So I’m choosing that now. Next time someone asks me what I do, I’ll tell them the same thing I’ve been saying for years: “I’m an artist”. But instead of looking at the floor and brushing it off as if I’m only half- serious, I’ll be sure to stand tall, look them in the eye, and say it with pride.

Because you know what? I AM proud. And I’m not going to downplay how happy I am that I get to do this work.

(A special thanks to Lisa Congdon whose fantastic blog post inspired me to “own it”).

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“Fantastical Beasts of Myth and Legend.” Plus, 7 Helpful Things for Artists and Humans.

So…this happened:

Fantastical Beasts of Myth and Legend

Seeking to revitalize my brain — which was feeling “cottony” after several days spent preparing pieces for upcoming shows, putting together a new website (which will be done, eventually…), and working on my latest acrylic painting — I took a paintbrush and dabbed a few blobs of watercolor on a page.

I intended to turn those blobs into cats. (Shocking, I know).

But of course, my plan was foiled. That yellow blob up in the top right corner insisted on becoming a stegosaurus, so the cat idea went out the window. Then that red thing became a unicorn butt. Before I knew it, a dim-witted dragon joined the fun, followed by an oh-so-cheery kraken of the sea . And then — holy moly! — there was Donald Trump.

Mer-Trump, to be exact.

Thereby demonstrating that creativity, like politics, is never a straightforward process.

In other news! Here are 7 things that I found helpful this week:

  1. This podcast Episode from Danielle Krysa over at the Jealous Curator, in which she interviews artist Aris Moore. Particularly helpful was Aris’s reminder that drawing is a worthy art form (painting isn’t the only “fine art”!), her observation that “To have people respond to what you’re doing is such a gift”, and her discussion with Danielle about how vulnerable we make ourselves when we share our artwork. “It’s such a sensitive thing to do, to put your work out there. Everything you make, it’s like the first time you’ve made it. You’ve never made it before. So you’re putting out something new, and something that you’re not sure of, ” says Aris, to which Kristina adds “You’re exposing your heart to the world and hoping that they do the best with it.” It’s so nice to know that other artists feel this way, too, and to feel strengthened by their resolve to SHARE THEIR WORK anyway.
  2. This article, from Carrie Lewis at the Empty Easel, titled “Advice for Artists Thinking About Giving Up”, in which she reminds us that it’s normal to feel like quitting sometimes, and that the feeling will pass. In the meantime, don’t make any rash decisions. Just because art never becomes “easy” doesn’t mean you should give it up. “Almost every one of the hundreds of paintings and drawings I’ve finished over the years has reached a crisis at some point. Either I messed something up, needed to make major changes halfway through, or simply got tired of it. Whatever the cause, the result was always the same: I wanted to quit! Of course, I didn’t…”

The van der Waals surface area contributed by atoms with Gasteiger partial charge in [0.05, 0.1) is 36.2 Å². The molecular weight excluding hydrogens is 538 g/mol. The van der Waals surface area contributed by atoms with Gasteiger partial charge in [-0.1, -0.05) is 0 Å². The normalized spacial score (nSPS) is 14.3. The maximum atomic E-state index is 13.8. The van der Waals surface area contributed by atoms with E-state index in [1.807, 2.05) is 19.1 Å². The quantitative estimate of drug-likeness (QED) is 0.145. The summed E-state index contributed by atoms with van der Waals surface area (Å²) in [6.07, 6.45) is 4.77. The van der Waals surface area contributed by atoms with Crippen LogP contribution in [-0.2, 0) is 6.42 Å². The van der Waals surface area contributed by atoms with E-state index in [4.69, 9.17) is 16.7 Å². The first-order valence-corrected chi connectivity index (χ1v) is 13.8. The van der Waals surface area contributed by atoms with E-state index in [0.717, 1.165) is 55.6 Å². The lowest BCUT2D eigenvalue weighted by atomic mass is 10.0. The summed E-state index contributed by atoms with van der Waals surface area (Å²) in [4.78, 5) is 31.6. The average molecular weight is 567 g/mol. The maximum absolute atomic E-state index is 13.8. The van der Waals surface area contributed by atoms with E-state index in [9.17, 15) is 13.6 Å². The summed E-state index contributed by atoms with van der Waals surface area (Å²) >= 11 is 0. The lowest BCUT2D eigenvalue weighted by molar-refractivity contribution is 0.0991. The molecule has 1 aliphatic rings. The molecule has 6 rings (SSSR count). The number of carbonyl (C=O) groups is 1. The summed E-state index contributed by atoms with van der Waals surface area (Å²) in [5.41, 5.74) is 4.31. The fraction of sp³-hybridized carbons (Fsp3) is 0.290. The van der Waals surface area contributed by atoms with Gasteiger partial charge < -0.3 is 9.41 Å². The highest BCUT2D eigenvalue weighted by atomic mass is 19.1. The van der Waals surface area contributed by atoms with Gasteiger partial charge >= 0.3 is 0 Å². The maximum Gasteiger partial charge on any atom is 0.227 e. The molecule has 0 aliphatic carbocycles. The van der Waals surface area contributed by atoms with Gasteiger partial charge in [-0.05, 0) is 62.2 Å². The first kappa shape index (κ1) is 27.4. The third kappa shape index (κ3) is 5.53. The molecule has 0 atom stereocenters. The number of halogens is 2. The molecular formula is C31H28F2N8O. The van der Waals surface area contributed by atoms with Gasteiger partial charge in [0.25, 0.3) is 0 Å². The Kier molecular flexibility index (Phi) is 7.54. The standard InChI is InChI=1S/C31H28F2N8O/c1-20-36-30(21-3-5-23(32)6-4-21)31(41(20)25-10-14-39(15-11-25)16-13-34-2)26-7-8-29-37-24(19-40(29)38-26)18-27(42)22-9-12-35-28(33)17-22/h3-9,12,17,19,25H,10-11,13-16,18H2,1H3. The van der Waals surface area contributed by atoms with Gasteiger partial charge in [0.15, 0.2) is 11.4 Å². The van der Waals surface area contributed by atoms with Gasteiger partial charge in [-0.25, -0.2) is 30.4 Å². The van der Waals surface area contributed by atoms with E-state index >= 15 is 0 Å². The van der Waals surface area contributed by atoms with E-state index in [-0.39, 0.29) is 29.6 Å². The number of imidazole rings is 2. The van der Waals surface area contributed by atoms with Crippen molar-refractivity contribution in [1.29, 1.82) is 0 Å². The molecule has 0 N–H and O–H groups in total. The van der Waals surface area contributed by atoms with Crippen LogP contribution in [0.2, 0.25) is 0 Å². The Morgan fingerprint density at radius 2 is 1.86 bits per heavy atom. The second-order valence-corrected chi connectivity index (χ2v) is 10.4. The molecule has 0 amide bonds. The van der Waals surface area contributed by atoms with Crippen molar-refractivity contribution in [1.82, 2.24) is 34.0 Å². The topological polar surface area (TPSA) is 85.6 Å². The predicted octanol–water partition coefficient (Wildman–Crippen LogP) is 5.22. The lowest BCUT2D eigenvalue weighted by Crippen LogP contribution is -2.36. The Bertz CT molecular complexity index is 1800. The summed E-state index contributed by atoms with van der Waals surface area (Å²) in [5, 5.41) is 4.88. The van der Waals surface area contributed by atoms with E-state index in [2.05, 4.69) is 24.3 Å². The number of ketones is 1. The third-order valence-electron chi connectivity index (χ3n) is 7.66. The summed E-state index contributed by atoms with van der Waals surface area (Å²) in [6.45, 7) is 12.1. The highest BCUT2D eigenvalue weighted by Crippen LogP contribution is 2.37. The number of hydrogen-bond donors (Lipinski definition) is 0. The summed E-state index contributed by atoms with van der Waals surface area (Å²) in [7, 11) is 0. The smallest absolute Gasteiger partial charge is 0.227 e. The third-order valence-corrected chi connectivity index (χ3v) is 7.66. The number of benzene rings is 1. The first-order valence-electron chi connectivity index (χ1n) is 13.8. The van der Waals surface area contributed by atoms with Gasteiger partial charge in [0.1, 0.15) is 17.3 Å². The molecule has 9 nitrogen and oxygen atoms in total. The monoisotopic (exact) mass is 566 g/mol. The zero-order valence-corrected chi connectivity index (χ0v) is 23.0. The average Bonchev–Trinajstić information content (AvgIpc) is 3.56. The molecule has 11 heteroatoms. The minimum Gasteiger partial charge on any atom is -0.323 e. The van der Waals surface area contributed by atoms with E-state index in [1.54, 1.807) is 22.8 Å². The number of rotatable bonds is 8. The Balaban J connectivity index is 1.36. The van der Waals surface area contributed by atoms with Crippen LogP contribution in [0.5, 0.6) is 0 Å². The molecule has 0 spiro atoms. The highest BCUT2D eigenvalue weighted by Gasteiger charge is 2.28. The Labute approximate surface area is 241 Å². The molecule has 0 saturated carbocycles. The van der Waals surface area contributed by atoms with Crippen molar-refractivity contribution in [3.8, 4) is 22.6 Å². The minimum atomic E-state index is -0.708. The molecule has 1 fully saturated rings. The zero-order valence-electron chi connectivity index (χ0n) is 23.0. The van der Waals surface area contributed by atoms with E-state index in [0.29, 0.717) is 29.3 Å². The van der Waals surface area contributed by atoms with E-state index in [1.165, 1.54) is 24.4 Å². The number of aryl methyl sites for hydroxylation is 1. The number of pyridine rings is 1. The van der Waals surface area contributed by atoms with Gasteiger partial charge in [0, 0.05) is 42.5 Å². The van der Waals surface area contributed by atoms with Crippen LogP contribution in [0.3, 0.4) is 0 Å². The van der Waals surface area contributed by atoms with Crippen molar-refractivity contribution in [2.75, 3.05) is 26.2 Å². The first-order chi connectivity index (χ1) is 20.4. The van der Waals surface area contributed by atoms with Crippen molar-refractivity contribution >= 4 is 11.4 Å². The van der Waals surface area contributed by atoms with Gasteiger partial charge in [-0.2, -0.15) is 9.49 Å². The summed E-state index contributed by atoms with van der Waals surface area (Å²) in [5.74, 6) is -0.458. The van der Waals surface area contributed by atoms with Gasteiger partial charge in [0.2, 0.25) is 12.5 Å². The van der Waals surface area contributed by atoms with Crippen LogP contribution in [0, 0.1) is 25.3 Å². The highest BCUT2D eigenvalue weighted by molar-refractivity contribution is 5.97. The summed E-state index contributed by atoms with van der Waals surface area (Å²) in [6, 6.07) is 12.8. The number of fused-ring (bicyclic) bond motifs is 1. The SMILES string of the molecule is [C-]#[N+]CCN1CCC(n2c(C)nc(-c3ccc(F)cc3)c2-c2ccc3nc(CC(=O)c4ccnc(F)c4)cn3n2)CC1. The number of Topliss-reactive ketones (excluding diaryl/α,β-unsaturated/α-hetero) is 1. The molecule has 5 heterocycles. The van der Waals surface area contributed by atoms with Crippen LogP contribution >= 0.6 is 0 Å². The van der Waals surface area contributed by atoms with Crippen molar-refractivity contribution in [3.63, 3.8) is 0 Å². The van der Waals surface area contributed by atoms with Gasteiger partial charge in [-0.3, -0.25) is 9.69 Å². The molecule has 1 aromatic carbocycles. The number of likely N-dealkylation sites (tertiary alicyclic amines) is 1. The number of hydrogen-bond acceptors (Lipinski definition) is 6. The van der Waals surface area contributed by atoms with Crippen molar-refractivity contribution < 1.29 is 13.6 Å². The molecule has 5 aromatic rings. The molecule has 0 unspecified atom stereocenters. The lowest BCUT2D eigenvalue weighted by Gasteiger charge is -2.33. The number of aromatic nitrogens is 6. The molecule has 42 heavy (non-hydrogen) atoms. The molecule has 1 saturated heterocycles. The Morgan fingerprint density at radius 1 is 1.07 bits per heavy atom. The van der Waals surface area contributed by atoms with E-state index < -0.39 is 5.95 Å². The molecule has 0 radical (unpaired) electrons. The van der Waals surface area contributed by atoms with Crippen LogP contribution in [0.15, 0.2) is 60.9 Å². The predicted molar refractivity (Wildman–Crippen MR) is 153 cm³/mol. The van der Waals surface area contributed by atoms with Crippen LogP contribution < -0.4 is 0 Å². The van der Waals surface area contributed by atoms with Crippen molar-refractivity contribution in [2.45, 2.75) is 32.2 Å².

3. These two artists I fell in love with on Saatchi this week: Lia Porto and Julie Hendriks
  4. Melissa Camara-Wilkins‘s recent blog post “Why You Aren’t Writing”, about overcoming the obstacles that keep you from writing/creating. “You’re worried that someone else is already doing the thing you want to do,” she says. “This is a real thing. Someone else already wrote it or did it or said it. That doesn’t mean you shouldn’t…no one else can write it from your perspective. You know who you are, and you know what makes you different. That’s what we’re listening for. Write from the place that makes you, you. Write with your own voice, from your own experience, and help us see ourselves in your words. If you have something to say, it matters.” (obviously, this applies to the visual arts, too).
  5. Elizabeth Gilbert‘s quote (from Big Magic – READ THIS BOOK!) about taking action instead of waiting around for “inspiration” to strike: “…any motion whatsoever beats inertia, because Inspiration will always be drawn to motion.” 
  6. It’s rhubarb season! Strawberry rhubarb compote, anyone?
  7. Warm weather (finally!) and being able to have the windows open. Happy bird songs make the BEST background sound for painting.

 

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Birdhouse City! Avian Real Estate Illustration

If you were a bird, what kind of house would you live in? I have a fine teapot available…
Birdhouses

Or perhaps you’d be an owl and live in a cactus?

It’s spring, and the birds are singing. Enjoy your weekend, friends.

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Cat meets pineapple (illustration)

Through art, we grapple with life’s biggest questions. For instance: I woke up one day wondering “How would a cat interact with a pineapple?” So I got out my watercolors and began searching for an answer.Cat Meets Pineapple


In no time, the answer made itself clear. “Oh, right. That’s how,” I sighed, putting down my paintbrush.

What a relief to have gotten to the bottom of such a pressing matter.